So while many fundraisers appreciate that lottery supporters can be financially profitable with attractively low attrition rates (more next time), the doubt remains over their commitment to the charity and long term wider giving opportunities. It’s so common to hear the words ‘but they won’t stay with us’, ‘they’re not true supporters’ or ‘they won’t leave a us a legacy’ thrown around.
Commitment is the word we use to make sense of how supporters evaluate their relationship with a charity. Hopefully over the past few years you’ll have noticed more and more ‘noise’ within the sector around why we need to understand the importance of a supporter’s experience, how to quantify it and what you can do to change it. The wonderful Roger Lawson is doing great stuff in this area, and I’ve been hugely active in this area for many years with the agency DMS, giving us a real foundation of knowledge.
The important take out is that improving a supporter’s experience builds a supporters’ commitment which is proven (yes, proven!) to increase their long term giving behavior. A happy supporter will give more, stay with you longer and have a more active relationship with you. And our analysis time and time again clearly shows they are also far more likely to be interested in leaving you a legacy.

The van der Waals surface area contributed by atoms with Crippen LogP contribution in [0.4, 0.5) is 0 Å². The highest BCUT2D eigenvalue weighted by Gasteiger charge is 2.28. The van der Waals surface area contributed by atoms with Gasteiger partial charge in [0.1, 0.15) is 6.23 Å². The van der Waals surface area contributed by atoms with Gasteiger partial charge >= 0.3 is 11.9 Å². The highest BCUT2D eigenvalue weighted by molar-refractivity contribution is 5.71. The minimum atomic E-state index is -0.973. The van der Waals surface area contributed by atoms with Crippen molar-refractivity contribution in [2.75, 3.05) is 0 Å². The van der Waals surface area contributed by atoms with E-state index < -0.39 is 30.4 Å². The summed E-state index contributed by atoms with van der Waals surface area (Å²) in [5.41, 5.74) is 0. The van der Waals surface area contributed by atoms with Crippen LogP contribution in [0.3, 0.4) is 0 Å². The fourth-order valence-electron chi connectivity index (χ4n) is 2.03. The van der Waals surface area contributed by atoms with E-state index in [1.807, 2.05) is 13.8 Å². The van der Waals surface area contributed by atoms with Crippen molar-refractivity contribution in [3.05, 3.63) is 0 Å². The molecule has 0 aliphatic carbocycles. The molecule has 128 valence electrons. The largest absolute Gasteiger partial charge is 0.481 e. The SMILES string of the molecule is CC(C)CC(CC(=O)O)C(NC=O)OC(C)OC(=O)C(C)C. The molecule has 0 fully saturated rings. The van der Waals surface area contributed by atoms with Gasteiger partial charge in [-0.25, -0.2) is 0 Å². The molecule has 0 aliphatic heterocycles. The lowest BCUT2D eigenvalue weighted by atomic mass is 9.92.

So the question I wanted to answer is are gaming supporters less committed than ‘purse cause’ supporters, and if so does this effect their potential for long term giving.
To find out I worked with DMS to undertake a sizable piece of research among a large quantity of UK charity supporters. By applying our standard scale for measuring supporter commitment to both ‘pure cause’ and ‘gaming’ supporters we were able to understand their relative scores.
The quantitative research took place between two groups of supporters – those who only supported charity through single cash gifts, and those who gave through a lottery product. Bias was eliminated as much as possible by looking at comparable age groups and supporters who had been supporting the charity for similar periods of time. We were also able to ensure the supporter commitment scores were typical by comparing the scores with the results from previous years.
The supporter commitment scores were created from the supporter’s response to six areas of questions that measured a supporter’s satisfaction, clarity in understanding the charities purpose, trust in the charity, the importance of the charity to them, being made to feel involved and the difference they think their support is making.
The research is based upon the scores of approx. 11,500 non lottery players and approx 5,500 lottery players.
On each chart you’ll see the mean point for each group (connected by a line), and the standard error bars for each group. The standard error bars show the range of scores within each group. If there is a gap between the bottom of one groups error bar, and the top of the other groups error bar then you can assume the difference is statistically significant.